Tag Archives: Fall 2019

The Rh factor: An intertwined history

Paula Carter Chicago, Illinois   Lucy Reyburn Rittgers and two of her daughters, circa 1948. Source: Family photo In 1924, Lucy Reyburn gave birth to her first child, a daughter she named Darlene. Lucy lived in Iowa and the birth was an embarrassment. She had become pregnant and hurriedly married a man who left before […]

Blood is NOT the essence of life?

Mair Zamir London, Ontario, Canada   Figure 1: Vasculature of the human heart in an anterior view (right) and posterior view (left). This massive vascular network brings blood to within reach of every cell within the heart tissue. It is the most densely packed vascular network within the body because of the very high metabolic […]

The legacy and maladies of Jonathan Swift

JMS Pearce England, UK   Fig 1. Jonathan Swift Jonathan Swift (Fig 1.) is best known for his popular Lemuel Gulliver’s: Travels into Several Remote Nations of the World published in 1726. (Fig 2.) Exciting adventures combine with satirical metaphors that parodied contemporary customs and politics. Lemuel Gulliver, the narrator, begins as a modern man […]

Brief encounters

Anthony Papagiannis Thessaloniki, Greece   Quicksilver in blue. Photo by Anthony Papagiannis. Doctor-patient relationships are as unique as the potential pairs of doctors and patients. At one end of the spectrum there is the one-time encounter, usually for some straightforward and self-limiting problem: the doctor may never see the patient again. At the other extreme, […]

Moses Maimonides—physician and philosopher

Photo by David Baron. CC BY-SA 2.0 The great Hebrew scholar and physician Moses Maimonides was born in Cordoba, Spain, ca.1135. Pupil of the famous Ibn Rushd (Averroes), he became like his teacher a polymath, writing about ethics, metaphysics, religious law, and even astronomy. Much of his medical knowledge was acquired in Fez, Morocco, where […]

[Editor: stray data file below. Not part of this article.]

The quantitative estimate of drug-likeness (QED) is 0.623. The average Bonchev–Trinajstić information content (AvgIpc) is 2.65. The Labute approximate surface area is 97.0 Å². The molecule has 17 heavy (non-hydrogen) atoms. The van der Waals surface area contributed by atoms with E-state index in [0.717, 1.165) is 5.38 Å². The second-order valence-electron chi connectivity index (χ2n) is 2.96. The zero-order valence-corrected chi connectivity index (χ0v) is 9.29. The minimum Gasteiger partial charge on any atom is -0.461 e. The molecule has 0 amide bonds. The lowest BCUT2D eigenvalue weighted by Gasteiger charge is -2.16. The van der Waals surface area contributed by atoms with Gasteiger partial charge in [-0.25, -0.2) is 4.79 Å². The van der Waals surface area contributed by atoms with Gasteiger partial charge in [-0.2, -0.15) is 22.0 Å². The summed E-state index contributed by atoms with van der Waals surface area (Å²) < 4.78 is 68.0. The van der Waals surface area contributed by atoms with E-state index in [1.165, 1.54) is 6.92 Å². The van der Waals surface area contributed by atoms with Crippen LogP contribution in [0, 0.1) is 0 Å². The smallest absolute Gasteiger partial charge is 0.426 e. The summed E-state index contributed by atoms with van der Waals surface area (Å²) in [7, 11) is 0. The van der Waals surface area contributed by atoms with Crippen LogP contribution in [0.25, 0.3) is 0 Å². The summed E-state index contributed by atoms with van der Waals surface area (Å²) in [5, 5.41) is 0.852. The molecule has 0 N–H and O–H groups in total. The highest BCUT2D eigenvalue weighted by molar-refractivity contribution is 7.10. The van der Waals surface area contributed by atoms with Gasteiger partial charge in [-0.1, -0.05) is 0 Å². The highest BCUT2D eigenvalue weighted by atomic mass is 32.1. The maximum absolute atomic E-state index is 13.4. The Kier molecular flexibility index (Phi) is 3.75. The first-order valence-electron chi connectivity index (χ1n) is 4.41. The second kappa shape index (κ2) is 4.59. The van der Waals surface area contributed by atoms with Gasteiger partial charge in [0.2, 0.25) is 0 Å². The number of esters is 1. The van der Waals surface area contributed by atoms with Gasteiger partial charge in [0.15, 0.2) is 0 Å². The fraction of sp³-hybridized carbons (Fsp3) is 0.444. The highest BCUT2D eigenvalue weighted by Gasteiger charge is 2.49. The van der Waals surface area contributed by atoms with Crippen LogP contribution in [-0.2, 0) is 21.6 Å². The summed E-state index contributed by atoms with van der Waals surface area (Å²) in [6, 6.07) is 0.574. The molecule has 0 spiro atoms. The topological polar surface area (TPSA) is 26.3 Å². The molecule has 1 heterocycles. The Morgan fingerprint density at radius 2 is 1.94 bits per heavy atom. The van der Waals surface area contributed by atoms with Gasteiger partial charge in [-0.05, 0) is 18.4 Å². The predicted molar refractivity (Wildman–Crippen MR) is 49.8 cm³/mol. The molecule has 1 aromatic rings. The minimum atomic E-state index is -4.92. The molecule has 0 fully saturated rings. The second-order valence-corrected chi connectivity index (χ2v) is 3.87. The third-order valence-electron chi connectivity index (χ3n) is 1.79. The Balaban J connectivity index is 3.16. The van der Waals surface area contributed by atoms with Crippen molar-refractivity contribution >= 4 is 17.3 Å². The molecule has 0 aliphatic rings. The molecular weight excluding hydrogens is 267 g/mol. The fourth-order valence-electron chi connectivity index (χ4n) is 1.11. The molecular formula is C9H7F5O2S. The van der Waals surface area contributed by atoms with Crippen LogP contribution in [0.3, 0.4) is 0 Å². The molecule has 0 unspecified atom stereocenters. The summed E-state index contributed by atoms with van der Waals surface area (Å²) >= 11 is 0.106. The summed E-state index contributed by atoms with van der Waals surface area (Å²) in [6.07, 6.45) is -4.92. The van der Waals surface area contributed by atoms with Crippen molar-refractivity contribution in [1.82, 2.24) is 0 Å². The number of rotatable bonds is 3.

Becoming a doctor in Chicago (c.1954)—The Chicago Maternity Center

Peter H. Berczeller Edited by Paul Berczeller An excerpt from Dr. Peter Berczeller’s memoir, The Little White Coat.   Image by Stephanie Pratt from Pixabay My group and I were assigned to the Chicago Maternity Center at the end of the obstetrics in November 1955. Despite the recent training at Michael Reese, nothing could have prepared me for […]

Becoming a doctor in Chicago (c.1954)—Clerkships at Michael Reese Hospital

Peter H. Berczeller Edited by Paul Berczeller An excerpt from Dr. Peter Berczeller’s memoir, The Little White Coat.   Michael Reese Hospital. Postcard by Curt Teich. 1950. No known copyright for Curt Teich postcards printed before 1964. After Cook County, my group and I moved over to Michael Reese Hospital—a pile of old buildings on the […]

Becoming a doctor in Chicago (c.1954)—Clerkship at Cook County Hospital

Peter H. Berczeller Edited by Paul Berczeller An excerpt from Dr. Peter Berczeller’s memoir, The Little White Coat.   Post Mortem Examination by Prof. Ludvig Hektoen at the Cook County Morgue Chicago Ill. March 3rd 1897. Photographer unknown. Ward 64, the only female medical ward at Cook County Hospital, was to be the home base for […]

Becoming a doctor in Chicago (c.1954)—The Chicago Medical School

Peter H. Berczeller Edited by Paul Berczeller An excerpt from Dr. Peter Berczeller’s memoir, The Little White Coat.   Compound monocular microscope. Graduated grey background. Credit: Science Museum, London. CC BY Chicago Med was the poor relation among the medical schools ringing Cook County Hospital. The sooty three-story building was dwarfed by the high rises of […]

What it’s about

Wesley Chou Boston, Massachusetts   At coffee-flecked booths And down corridors, wending A way through the staccato chatter, We guzzle down the details: “empty waiting room” by Julep67. 2006. CC BY-NC-ND 2.0    Oh let me tell you, One fisherman to another, Of fingers turned tassel by a firecracker, Soiled plastic and muffled screams leaking Out a […]